From my home to yours, Namaste'…
Wednesday, August 31, 2011
The Little Things in Life that Matter
Then I noticed that the guard wasn’t tossing whatever it was just randomly--he had made a pattern! I followed the pattern from his feet outwards, and then I saw it: a full-grown pigeon, on the floor heading to one of the doors to the store, toddling along and pecking at the pieces of what had to be food. The guard was luring it to the open door!
As for the employee, she wasn’t just standing there being pleasant. She was quietly motioning to incoming and outgoing customers to look down so they’d see the pigeon, and then use a door further down. And it was working! I wanted to stay to watch how it ended but didn’t want to instigate a crowd, so I left. But I was so delighted, I had to tell everyone about it after I left. Sure, it was just a little thing, but boy did it matter to me!
Wednesday, June 13, 2007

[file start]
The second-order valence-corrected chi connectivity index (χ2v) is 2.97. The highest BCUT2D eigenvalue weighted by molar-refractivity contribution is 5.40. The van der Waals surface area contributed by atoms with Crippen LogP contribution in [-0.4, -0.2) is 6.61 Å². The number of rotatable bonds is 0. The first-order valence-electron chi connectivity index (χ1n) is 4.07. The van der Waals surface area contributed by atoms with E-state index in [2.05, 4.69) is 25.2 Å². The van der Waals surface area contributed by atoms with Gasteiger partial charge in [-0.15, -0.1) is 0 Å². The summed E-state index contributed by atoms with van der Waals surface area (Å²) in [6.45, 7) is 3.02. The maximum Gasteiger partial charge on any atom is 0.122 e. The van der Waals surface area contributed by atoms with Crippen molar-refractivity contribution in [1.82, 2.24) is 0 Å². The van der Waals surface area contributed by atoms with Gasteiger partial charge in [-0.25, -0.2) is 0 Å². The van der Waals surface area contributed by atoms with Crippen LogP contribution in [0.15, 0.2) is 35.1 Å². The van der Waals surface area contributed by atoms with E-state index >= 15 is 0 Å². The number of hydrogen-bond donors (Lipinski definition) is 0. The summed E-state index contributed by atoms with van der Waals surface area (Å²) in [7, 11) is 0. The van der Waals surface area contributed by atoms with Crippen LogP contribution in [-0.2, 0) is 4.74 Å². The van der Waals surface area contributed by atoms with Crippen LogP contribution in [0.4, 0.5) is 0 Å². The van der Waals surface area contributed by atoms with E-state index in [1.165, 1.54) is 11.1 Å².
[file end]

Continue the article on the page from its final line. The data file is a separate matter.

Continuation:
Why Smoking While Driving Shouldn’t Become Illegal in Minnesota
What concerns me is that merely targeting those who smoke while driving is being shortsighted. What about all the drivers who sip while they’re driving? Whether it involves knocking back a swig of water from a bottle, pop from a can, or revolving a tall cup to find the little hole in order to guzzle coffee, don’t these actions require taking one’s eyes off the road, too?
Some drivers munch on a burger, or even open a packet of ketchup and pour it on their fries while they’re operating a vehicle, and have you ever seen anyone put on lipstick without looking in their rearview mirror? Almost everyone leans over to find a button on the radio. Isn’t that just as distracting? Then there’s looking away to find the wiper blades, watching the electric window to see how far you’ve lowered it, jotting a note on a notepad, or trying to find directions on a map, and I needn’t mention the use of cell phones.
Face it, we’ve become a multi-tasking society, and we’re twitchy. It’s become our human nature not just to drive, but to accomplish some unrelated task at the same time. By doing so, we feel we are saving time, or using our time judiciously.